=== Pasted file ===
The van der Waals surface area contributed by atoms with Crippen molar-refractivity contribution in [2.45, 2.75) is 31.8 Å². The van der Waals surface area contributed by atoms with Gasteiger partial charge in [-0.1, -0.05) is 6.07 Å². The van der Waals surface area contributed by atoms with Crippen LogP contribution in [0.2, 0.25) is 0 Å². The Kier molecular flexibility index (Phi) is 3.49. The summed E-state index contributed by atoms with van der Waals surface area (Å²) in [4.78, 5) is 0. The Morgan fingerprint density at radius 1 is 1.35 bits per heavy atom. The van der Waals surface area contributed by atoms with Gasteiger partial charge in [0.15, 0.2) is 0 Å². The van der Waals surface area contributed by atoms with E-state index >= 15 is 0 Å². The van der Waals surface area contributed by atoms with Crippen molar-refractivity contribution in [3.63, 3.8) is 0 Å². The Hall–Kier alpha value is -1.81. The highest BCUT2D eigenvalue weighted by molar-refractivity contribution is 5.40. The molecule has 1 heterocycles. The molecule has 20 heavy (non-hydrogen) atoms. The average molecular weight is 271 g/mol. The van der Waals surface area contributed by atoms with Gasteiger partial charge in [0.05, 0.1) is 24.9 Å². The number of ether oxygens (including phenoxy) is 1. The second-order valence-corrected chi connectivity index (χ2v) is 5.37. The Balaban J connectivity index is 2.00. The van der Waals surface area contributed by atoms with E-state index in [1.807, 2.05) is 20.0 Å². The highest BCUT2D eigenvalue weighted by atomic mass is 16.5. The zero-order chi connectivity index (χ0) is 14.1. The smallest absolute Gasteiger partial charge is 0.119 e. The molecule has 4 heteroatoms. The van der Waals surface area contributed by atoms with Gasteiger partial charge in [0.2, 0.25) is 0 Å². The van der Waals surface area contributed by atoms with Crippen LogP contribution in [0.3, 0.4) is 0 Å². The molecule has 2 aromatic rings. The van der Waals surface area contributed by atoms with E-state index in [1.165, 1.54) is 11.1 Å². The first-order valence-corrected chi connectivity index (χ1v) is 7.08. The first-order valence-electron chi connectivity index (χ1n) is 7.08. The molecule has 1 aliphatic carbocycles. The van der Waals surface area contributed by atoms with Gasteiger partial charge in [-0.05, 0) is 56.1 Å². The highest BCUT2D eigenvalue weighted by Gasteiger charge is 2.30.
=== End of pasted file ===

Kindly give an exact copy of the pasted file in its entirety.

The van der Waals surface area contributed by atoms with Crippen molar-refractivity contribution in [2.45, 2.75) is 31.8 Å². The van der Waals surface area contributed by atoms with Gasteiger partial charge in [-0.1, -0.05) is 6.07 Å². The van der Waals surface area contributed by atoms with Crippen LogP contribution in [0.2, 0.25) is 0 Å². The Kier molecular flexibility index (Phi) is 3.49. The summed E-state index contributed by atoms with van der Waals surface area (Å²) in [4.78, 5) is 0. The Morgan fingerprint density at radius 1 is 1.35 bits per heavy atom. The van der Waals surface area contributed by atoms with Gasteiger partial charge in [0.15, 0.2) is 0 Å². The van der Waals surface area contributed by atoms with E-state index >= 15 is 0 Å². The van der Waals surface area contributed by atoms with Crippen molar-refractivity contribution in [3.63, 3.8) is 0 Å². The Hall–Kier alpha value is -1.81. The highest BCUT2D eigenvalue weighted by molar-refractivity contribution is 5.40. The molecule has 1 heterocycles. The molecule has 20 heavy (non-hydrogen) atoms. The average molecular weight is 271 g/mol. The van der Waals surface area contributed by atoms with Gasteiger partial charge in [0.05, 0.1) is 24.9 Å². The number of ether oxygens (including phenoxy) is 1. The second-order valence-corrected chi connectivity index (χ2v) is 5.37. The Balaban J connectivity index is 2.00. The van der Waals surface area contributed by atoms with E-state index in [1.807, 2.05) is 20.0 Å². The highest BCUT2D eigenvalue weighted by atomic mass is 16.5. The zero-order chi connectivity index (χ0) is 14.1. The smallest absolute Gasteiger partial charge is 0.119 e. The molecule has 4 heteroatoms. The van der Waals surface area contributed by atoms with Gasteiger partial charge in [0.2, 0.25) is 0 Å². The van der Waals surface area contributed by atoms with Crippen LogP contribution in [0.3, 0.4) is 0 Å². The molecule has 2 aromatic rings. The van der Waals surface area contributed by atoms with E-state index in [1.165, 1.54) is 11.1 Å². The first-order valence-corrected chi connectivity index (χ1v) is 7.08. The first-order valence-electron chi connectivity index (χ1n) is 7.08. The molecule has 1 aliphatic carbocycles. The van der Waals surface area contributed by atoms with Gasteiger partial charge in [-0.05, 0) is 56.1 Å². The highest BCUT2D eigenvalue weighted by Gasteiger charge is 2.30.